Former Super Eagles midfielder, Etim Esin, who became the first player from Nigeria to ply his trade in the Belgian top flight in1988, was unaware that sleeping with a minor was a crime. In this exclusive interview with The Point’s UCHENNA AJAH, the 48-year-old ex-Eagles star opens up on his career’s low points, his relationship with Austin Okocha and many other football issues. Excerpts…
What do you think about Aliko Dangote’s interest in buying the Arsenal Football Club of England?
I don’t think Dangote should have made a move to buyArsenal. I was expecting him to come back and start at home rather than tryingto buy a foreign club, Arsenal; after all we say charity begins at home. Start yours at home just like MKO Abiola, Emmanuel Iwuanayawu and Osakwe did in theyears gone by. They had real passion for this game. If those people were still around, our football would have improved greatly. In South Africa, the standard is still what you get in European clubs.
What would you say about the constant transfer of NPFL players abroad?
In South Africa, the welfare is similar to that of Europe. The league there is well marketed.Clubs sign kit sponsorship deals with the likes of Adidas, Nike and Kappa, among others. That is why ex-internationals should get involved over here.
Do you agree that ex-internationals have contributed in anyway to poor club management?
We are not the problem and we are not running awayfrom it. They are the people pushing us away, hijacking football management from us. Look at Akwa United, with all my experience, can’t I be the club chairman or ambassador or can’t I have a position at the club? It is just the mindset.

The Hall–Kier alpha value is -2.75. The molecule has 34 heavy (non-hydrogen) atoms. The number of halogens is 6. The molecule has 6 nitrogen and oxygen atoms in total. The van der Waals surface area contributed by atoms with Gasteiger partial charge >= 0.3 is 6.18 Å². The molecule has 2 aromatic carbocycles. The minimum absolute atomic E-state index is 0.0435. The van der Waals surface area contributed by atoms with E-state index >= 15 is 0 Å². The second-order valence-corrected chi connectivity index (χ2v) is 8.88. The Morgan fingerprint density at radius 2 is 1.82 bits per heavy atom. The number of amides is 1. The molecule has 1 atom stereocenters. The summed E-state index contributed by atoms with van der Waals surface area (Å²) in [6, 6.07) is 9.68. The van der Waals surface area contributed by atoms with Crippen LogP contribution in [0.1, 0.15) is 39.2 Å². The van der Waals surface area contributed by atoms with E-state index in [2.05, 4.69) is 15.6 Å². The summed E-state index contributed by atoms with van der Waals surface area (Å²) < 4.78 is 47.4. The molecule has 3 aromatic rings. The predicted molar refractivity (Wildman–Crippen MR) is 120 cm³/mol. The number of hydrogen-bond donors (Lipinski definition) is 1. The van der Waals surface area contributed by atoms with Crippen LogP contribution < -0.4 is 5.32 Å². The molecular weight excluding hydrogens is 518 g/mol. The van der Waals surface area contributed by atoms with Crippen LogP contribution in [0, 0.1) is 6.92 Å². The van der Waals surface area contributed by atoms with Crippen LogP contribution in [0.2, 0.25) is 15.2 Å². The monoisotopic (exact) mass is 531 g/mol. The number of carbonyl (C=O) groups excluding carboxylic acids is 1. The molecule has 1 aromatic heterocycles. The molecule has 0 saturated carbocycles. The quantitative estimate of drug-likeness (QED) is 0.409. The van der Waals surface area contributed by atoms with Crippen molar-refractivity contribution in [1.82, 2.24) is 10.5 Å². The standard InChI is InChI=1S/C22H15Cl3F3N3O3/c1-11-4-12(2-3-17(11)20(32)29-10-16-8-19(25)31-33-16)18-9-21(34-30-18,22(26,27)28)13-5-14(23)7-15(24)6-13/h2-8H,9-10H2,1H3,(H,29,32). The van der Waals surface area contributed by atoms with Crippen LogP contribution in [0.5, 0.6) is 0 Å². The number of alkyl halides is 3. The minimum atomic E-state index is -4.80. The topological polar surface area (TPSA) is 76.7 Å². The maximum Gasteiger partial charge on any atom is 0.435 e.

Can a good player make a good administrator?
Why not? Why not? You can manage football clubs better as an ex-player, because I can’t have money voted for the players’ welfare and hold it back. Why should I hold backplayers’ win bonuses, salaries and I expect them to come outand give their best? How do you motivate them?
What was your experience like in Belgium after playingfor Calabar Rovers, Iwuanyanwu Nationale and Flash Flamingoes?
Aah, it was abig move for me at that time. I was the first Nigerian player that left theshores of this country to play for a club in Europe, even before Keshi came inthrough Cote d’Ivoire. I will gladly say that we were the ones thatopened the doors for Nigerian footballers to play in Europe.
What is your evaluation of the 2015 NPFL season?
It is just the beginning of a new era butex-internationals need to get involved in the management side of the clubs.Away wins don’t mean the domestic league is okay. The welfare package of most clubs in the Nigerian Premier League is nothing to write home about. It is unbearable and there is no motivation to play.
Any unfulfilled dreams?
It is just that I did not play in the World Cup, and along the line, during the qualifiers for Italian 90, we lost a close mate, Sam Okwaraji. Sure, I ever got to show the world my full talent and that still hurts till this day. Iplayed at the junior World Cup in Chile 1987, but could not play at the WorldCup proper with the senior team. It hurts.